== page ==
Stratfor calls WikiLeaks e-mail release 'deplorable'

Supporters of WikiLeaks founder Julian Assange gather in southeast London in February 2011.

Story highlights

  • The intelligence company says it will not "validate" its e-mails released by WikiLeaks
  • WikiLeaks begins releasing what it says is a cache of documents from Stratfor
  • Stratfor has been targeted by hackers in recent months

The private intelligence firm Stratfor called the release of some of its e-mails by WikiLeaks a "deplorable, unfortunate -- and illegal -- breach of privacy."

"In December, thieves compromised Stratfor's data systems and stole a large number of company e-mails, along with other private information of Stratfor readers, subscribers and employees," it said Sunday in a Facebook posting. "Those stolen e-mails apparently will be published by WikiLeaks."

The Austin, Texas-based firm added, "Some of the e-mails may be forged or altered to include inaccuracies; some may be authentic. We will not validate either. Nor will we explain the thinking that went into them."

In a statement, WikiLeaks said it had begun publishing the e-mails, which are dated between July 2004 and December and exceed 5 million in number. "They reveal the inner workings of a company that fronts as an intelligence publisher, but provides confidential intelligence services to large corporations ... and government agencies," the statement says. "The e-mails show Stratfor's web of informers, pay-off structure, payment laundering techniques and psychological methods."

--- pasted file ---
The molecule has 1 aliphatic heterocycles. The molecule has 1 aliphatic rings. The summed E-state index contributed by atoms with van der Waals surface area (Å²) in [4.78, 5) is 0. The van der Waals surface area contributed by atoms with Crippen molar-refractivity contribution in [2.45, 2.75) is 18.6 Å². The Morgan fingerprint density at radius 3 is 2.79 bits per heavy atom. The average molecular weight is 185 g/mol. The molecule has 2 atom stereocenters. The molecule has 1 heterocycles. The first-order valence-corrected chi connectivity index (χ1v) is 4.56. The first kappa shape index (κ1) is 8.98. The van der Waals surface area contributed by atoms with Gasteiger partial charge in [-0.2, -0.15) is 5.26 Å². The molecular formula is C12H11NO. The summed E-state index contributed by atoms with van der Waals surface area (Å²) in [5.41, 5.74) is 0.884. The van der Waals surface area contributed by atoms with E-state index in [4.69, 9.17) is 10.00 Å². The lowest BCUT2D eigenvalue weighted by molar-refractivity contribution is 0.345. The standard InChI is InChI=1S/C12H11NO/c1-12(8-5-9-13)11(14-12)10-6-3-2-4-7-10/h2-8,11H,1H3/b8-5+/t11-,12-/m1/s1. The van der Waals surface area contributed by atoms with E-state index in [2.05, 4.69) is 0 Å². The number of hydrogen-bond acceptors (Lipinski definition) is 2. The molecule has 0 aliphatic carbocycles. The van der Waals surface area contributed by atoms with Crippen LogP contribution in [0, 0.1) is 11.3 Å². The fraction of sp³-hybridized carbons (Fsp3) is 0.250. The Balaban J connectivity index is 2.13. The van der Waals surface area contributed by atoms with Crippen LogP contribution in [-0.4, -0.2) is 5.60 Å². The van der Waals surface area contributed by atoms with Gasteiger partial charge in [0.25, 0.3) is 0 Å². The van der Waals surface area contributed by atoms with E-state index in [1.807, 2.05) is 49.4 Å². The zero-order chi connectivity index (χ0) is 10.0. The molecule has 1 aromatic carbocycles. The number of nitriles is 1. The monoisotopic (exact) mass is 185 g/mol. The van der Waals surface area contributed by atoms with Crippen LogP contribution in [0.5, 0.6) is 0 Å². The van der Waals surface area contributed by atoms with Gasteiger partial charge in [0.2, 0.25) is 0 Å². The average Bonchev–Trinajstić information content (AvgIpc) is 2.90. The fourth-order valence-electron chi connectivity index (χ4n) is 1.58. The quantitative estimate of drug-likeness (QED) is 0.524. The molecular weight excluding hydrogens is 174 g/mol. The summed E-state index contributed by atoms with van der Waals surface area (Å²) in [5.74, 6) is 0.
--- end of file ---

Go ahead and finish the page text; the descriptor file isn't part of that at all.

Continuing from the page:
WikiLeaks, a website that facilitates the leaking of confidential information, says the documents will be released in coming weeks through a network of more than 25 news outlets and activist groups.

The first document out was titled "The Stratfor Glossary of Useful, Baffling and Strange Intelligence Terms," featuring brief and sometimes humorous definitions and blunt assessments of U.S. intelligence and law enforcement.

Others focused on speculation about the health of Venezuelan President Hugo Chavez and who may have been behind a suspected campaign of sabotage against Iran's nuclear program.

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An FBI spokeswoman had no comment.

WikiLeaks has published hundreds of thousands of U.S. military and State Department documents, including field reports from the Iraq and Afghanistan wars and embassy cables that feature the candid assessments of U.S. diplomats. A U.S. soldier, Pfc. Bradley Manning, faces a court-martial on charges that he leaked the documents to the website.

WikiLeaks founder Julian Assange, meanwhile, is in Britain battling an extradition request from prosecutors in Sweden who want to question him about unrelated accusations of sexual assault. Assange has not been charged with a crime and denies wrongdoing.

Stratfor has been targeted by hackers who have released private data about subscribers in recent months, prompting the company to offer its clients a year of paid identity-protection coverage.

The firm said in a statement Monday that thieves compromised its data systems in December and stole a number of company e-mails, along with private data about its subscribers, employees and readers.

"Having had our property stolen, we will not be victimized twice by submitting to questioning about them," the company said about the leaked e-mails.

It described the release as "another attempt to silence and intimidate the company, and one we reject."

"Stratfor will not be silenced and will continue to publish the geopolitical analysis our friends and subscribers have come to rely upon," the statement said.

Describing the e-mails as private property, Stratfor said they were written casually, with no expectation that anyone outside the communication chain would see them.

"They should be read as such," the company said. "Stratfor understands that this hack and the fallout from it, including the disclosures by WikiLeaks, have created serious difficulties for our subscribers, friends and employees."